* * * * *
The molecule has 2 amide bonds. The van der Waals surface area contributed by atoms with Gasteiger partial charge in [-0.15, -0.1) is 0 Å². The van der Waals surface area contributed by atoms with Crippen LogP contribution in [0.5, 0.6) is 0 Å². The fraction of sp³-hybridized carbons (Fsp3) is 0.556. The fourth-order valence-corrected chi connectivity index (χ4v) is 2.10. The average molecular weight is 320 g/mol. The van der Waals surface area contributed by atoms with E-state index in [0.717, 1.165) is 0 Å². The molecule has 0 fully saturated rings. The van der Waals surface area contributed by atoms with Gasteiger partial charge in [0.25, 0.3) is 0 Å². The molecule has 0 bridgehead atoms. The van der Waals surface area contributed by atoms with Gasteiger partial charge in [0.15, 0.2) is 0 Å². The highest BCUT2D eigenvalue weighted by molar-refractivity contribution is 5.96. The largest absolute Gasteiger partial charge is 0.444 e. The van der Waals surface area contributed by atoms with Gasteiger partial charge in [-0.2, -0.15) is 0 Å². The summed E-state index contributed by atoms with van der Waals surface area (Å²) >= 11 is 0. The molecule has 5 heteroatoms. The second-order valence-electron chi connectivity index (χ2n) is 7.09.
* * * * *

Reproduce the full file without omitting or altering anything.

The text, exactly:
The molecule has 2 amide bonds. The van der Waals surface area contributed by atoms with Gasteiger partial charge in [-0.15, -0.1) is 0 Å². The van der Waals surface area contributed by atoms with Crippen LogP contribution in [0.5, 0.6) is 0 Å². The fraction of sp³-hybridized carbons (Fsp3) is 0.556. The fourth-order valence-corrected chi connectivity index (χ4v) is 2.10. The average molecular weight is 320 g/mol. The van der Waals surface area contributed by atoms with E-state index in [0.717, 1.165) is 0 Å². The molecule has 0 fully saturated rings. The van der Waals surface area contributed by atoms with Gasteiger partial charge in [0.25, 0.3) is 0 Å². The molecule has 0 bridgehead atoms. The van der Waals surface area contributed by atoms with Gasteiger partial charge in [0.15, 0.2) is 0 Å². The highest BCUT2D eigenvalue weighted by molar-refractivity contribution is 5.96. The largest absolute Gasteiger partial charge is 0.444 e. The van der Waals surface area contributed by atoms with Gasteiger partial charge in [-0.2, -0.15) is 0 Å². The summed E-state index contributed by atoms with van der Waals surface area (Å²) >= 11 is 0. The molecule has 5 heteroatoms. The second-order valence-electron chi connectivity index (χ2n) is 7.09.